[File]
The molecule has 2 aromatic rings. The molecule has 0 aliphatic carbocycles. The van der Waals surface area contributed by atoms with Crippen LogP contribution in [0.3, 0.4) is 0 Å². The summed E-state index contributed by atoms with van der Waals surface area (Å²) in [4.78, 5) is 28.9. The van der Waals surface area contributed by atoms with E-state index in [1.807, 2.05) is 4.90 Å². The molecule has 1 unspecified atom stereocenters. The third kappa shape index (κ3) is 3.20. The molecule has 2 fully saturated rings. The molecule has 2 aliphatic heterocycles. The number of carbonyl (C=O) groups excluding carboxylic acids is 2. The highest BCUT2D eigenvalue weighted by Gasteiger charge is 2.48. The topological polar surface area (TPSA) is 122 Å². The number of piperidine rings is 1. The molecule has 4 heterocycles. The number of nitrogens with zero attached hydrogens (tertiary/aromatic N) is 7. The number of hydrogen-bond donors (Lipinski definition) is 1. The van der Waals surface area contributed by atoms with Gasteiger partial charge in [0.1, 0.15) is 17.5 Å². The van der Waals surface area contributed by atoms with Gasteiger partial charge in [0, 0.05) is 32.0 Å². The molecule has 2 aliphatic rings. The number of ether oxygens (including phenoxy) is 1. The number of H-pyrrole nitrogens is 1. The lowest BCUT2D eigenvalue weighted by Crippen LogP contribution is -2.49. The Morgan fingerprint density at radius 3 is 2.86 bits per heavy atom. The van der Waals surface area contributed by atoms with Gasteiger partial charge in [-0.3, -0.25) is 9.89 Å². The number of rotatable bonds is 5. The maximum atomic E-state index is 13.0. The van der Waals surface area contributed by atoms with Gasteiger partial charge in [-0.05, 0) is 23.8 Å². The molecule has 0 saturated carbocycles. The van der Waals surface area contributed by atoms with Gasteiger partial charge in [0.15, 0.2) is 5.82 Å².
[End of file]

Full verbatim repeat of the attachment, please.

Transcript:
The molecule has 2 aromatic rings. The molecule has 0 aliphatic carbocycles. The van der Waals surface area contributed by atoms with Crippen LogP contribution in [0.3, 0.4) is 0 Å². The summed E-state index contributed by atoms with van der Waals surface area (Å²) in [4.78, 5) is 28.9. The van der Waals surface area contributed by atoms with E-state index in [1.807, 2.05) is 4.90 Å². The molecule has 1 unspecified atom stereocenters. The third kappa shape index (κ3) is 3.20. The molecule has 2 fully saturated rings. The molecule has 2 aliphatic heterocycles. The number of carbonyl (C=O) groups excluding carboxylic acids is 2. The highest BCUT2D eigenvalue weighted by Gasteiger charge is 2.48. The topological polar surface area (TPSA) is 122 Å². The number of piperidine rings is 1. The molecule has 4 heterocycles. The number of nitrogens with zero attached hydrogens (tertiary/aromatic N) is 7. The number of hydrogen-bond donors (Lipinski definition) is 1. The van der Waals surface area contributed by atoms with Gasteiger partial charge in [0.1, 0.15) is 17.5 Å². The van der Waals surface area contributed by atoms with Gasteiger partial charge in [0, 0.05) is 32.0 Å². The molecule has 2 aliphatic rings. The number of ether oxygens (including phenoxy) is 1. The number of H-pyrrole nitrogens is 1. The lowest BCUT2D eigenvalue weighted by Crippen LogP contribution is -2.49. The Morgan fingerprint density at radius 3 is 2.86 bits per heavy atom. The van der Waals surface area contributed by atoms with Gasteiger partial charge in [-0.3, -0.25) is 9.89 Å². The number of rotatable bonds is 5. The maximum atomic E-state index is 13.0. The van der Waals surface area contributed by atoms with Gasteiger partial charge in [-0.05, 0) is 23.8 Å². The molecule has 0 saturated carbocycles. The van der Waals surface area contributed by atoms with Gasteiger partial charge in [0.15, 0.2) is 5.82 Å².